New Cardiovascular Improvements & Services

Cardiac Associates continually evaluates the needs in the community and adjust and expand services to meet such needs. For example, an aging community means heart valves normally and naturally wear out, prompting improvements in valve replacement. A key development at Cardiac Associates has been TAVR, transcatheter aortic valve replacement, in which the aortic valve in some patients is replaced by advancing a new valve to the heart through a blood vessel, instead of with open-heart surgery.

New PCI Protocols

New protocols were established to allow patients who undergo percutaneous coronary interventions (PCI) to return home on the day of their procedure, if appropriate. PCI is a procedure that opens blocked arteries.

Leadless Pacemakers

Leadless pacemakers are implanted directly in the heart. They send pulses to the heart to stabilize heartbeat when they detect a heartbeat that is too slow. Traditional pacemakers are surgically implanted just under the skin near the collarbone and are connected to the heart by thin wires, or leads, that deliver pulses to stabilize heartbeat.

Chest Pain Protocol

A low-risk chest pain protocol has been established for patients in the Emergency Department.

Under this system, if specific test results show a chest pain patient is at low risk for having a heart attack or does not need an emergency cardiac procedure, the patient can be sent home safely with an appointment for a stress test within the following one-to-three business days. National studies show this could involve up to one-third of chest pain patients, freeing up hospital beds for patients in more serious condition. Typically, low-risk chest pain patients at Concord Hospital are scheduled for a stress test the following day.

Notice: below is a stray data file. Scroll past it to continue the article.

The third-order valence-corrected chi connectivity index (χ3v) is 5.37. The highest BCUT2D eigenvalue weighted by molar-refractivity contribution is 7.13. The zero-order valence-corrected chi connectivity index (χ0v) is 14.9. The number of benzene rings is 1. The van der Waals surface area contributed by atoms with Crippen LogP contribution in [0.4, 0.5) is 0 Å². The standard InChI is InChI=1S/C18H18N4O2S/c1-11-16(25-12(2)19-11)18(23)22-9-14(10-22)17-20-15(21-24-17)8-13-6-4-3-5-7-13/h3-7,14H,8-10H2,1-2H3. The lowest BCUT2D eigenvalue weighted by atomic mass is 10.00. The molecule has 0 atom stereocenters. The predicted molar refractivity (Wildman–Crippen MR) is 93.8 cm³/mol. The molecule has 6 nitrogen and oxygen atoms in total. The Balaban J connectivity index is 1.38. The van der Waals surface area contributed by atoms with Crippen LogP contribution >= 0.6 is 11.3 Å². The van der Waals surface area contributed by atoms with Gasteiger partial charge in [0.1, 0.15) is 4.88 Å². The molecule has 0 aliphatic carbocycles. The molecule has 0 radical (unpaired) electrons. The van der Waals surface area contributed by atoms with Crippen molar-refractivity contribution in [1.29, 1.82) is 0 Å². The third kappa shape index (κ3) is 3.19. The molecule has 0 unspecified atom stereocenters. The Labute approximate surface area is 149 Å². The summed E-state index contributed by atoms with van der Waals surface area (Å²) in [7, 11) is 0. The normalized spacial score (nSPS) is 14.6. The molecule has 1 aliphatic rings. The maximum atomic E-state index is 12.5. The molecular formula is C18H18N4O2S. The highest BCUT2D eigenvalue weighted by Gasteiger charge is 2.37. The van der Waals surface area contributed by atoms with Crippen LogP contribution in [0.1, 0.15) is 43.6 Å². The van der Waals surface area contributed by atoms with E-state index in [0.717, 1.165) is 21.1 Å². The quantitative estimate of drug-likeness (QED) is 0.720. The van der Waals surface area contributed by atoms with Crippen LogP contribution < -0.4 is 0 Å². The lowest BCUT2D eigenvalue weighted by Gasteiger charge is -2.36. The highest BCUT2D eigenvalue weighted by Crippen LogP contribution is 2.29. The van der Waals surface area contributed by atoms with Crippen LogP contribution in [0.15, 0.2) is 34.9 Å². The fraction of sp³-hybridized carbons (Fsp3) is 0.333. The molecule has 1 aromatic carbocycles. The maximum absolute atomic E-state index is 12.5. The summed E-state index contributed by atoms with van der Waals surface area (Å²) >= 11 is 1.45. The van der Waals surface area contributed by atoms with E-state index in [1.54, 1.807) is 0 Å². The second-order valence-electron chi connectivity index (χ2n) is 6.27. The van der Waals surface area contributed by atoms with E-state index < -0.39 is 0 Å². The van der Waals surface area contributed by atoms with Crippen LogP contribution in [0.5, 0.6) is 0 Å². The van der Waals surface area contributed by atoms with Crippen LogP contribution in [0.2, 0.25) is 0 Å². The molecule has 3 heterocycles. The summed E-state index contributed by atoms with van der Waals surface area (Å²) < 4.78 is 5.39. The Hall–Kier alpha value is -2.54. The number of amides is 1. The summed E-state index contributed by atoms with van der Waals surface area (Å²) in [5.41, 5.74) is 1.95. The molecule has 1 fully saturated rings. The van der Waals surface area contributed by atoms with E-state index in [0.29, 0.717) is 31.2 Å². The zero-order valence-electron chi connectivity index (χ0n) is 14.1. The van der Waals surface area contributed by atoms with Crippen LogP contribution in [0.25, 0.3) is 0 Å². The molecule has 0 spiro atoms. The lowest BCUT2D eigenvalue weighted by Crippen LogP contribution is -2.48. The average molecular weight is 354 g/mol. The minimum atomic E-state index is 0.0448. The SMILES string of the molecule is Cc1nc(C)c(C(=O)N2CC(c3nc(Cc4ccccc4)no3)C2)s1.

Improved Access

Cardiac Associates eliminated barriers to access to allow more patients to be seen by a provider. Improvements include revising scheduling to avoid provider gaps between appointments; making sure staffing is sufficient to complete documentation and prepare patients for appointments; making best use of exam rooms; and, when appropriate, having patients see a nurse practitioner or physician’s assistant, rather than a physician. 

New Procedures

Rather than using the Impella® heart pump device only during emergency life-saving procedures, providers now are using the device in planned, complex procedures, protecting more fragile patients during procedures they otherwise would not be eligible for.

Cardiac patient Janet Stevens

Cardiac Patient Janet Stevens

Last Fall, Janet Stevens of New Boston was diagnosed with blockages in three coronary arteries. A tiny pump called an Impella® was used by her cardiologist to ensure her circulation would not be interrupted as she underwent a high-risk Percutaneous Coronary Intervention procedure.

Read Janet's Story